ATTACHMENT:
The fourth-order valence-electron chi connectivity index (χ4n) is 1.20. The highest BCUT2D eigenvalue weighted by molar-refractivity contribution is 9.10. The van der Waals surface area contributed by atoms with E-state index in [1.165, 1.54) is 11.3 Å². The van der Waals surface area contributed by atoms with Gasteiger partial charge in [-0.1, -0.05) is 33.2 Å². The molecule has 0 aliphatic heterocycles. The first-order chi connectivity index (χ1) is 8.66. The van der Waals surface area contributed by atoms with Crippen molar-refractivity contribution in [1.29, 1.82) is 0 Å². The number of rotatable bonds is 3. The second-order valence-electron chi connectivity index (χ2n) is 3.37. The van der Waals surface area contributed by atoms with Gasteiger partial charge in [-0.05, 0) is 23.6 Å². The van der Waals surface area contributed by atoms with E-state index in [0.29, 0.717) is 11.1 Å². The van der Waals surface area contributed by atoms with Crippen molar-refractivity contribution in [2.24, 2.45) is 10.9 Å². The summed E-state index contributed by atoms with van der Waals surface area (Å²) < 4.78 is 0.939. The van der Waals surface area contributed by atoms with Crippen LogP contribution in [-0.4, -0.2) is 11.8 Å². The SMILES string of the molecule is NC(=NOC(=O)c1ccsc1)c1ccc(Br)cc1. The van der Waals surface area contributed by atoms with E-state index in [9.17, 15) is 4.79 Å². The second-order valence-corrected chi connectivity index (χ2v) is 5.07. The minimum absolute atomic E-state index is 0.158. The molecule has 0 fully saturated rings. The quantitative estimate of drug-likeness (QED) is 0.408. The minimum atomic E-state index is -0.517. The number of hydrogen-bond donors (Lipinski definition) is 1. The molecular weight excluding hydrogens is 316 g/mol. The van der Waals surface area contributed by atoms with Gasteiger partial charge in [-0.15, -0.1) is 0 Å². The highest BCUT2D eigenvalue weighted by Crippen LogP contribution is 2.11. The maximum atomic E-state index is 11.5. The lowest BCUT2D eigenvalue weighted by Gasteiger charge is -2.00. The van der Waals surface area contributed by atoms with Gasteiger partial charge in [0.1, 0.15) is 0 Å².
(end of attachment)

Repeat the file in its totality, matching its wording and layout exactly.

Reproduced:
The fourth-order valence-electron chi connectivity index (χ4n) is 1.20. The highest BCUT2D eigenvalue weighted by molar-refractivity contribution is 9.10. The van der Waals surface area contributed by atoms with E-state index in [1.165, 1.54) is 11.3 Å². The van der Waals surface area contributed by atoms with Gasteiger partial charge in [-0.1, -0.05) is 33.2 Å². The molecule has 0 aliphatic heterocycles. The first-order chi connectivity index (χ1) is 8.66. The van der Waals surface area contributed by atoms with Crippen molar-refractivity contribution in [1.29, 1.82) is 0 Å². The number of rotatable bonds is 3. The second-order valence-electron chi connectivity index (χ2n) is 3.37. The van der Waals surface area contributed by atoms with Gasteiger partial charge in [-0.05, 0) is 23.6 Å². The van der Waals surface area contributed by atoms with E-state index in [0.29, 0.717) is 11.1 Å². The van der Waals surface area contributed by atoms with Crippen molar-refractivity contribution in [2.24, 2.45) is 10.9 Å². The summed E-state index contributed by atoms with van der Waals surface area (Å²) < 4.78 is 0.939. The van der Waals surface area contributed by atoms with Crippen LogP contribution in [-0.4, -0.2) is 11.8 Å². The SMILES string of the molecule is NC(=NOC(=O)c1ccsc1)c1ccc(Br)cc1. The van der Waals surface area contributed by atoms with E-state index in [9.17, 15) is 4.79 Å². The second-order valence-corrected chi connectivity index (χ2v) is 5.07. The minimum absolute atomic E-state index is 0.158. The molecule has 0 fully saturated rings. The quantitative estimate of drug-likeness (QED) is 0.408. The minimum atomic E-state index is -0.517. The number of hydrogen-bond donors (Lipinski definition) is 1. The molecular weight excluding hydrogens is 316 g/mol. The van der Waals surface area contributed by atoms with Gasteiger partial charge in [-0.15, -0.1) is 0 Å². The highest BCUT2D eigenvalue weighted by Crippen LogP contribution is 2.11. The maximum atomic E-state index is 11.5. The lowest BCUT2D eigenvalue weighted by Gasteiger charge is -2.00. The van der Waals surface area contributed by atoms with Gasteiger partial charge in [0.1, 0.15) is 0 Å².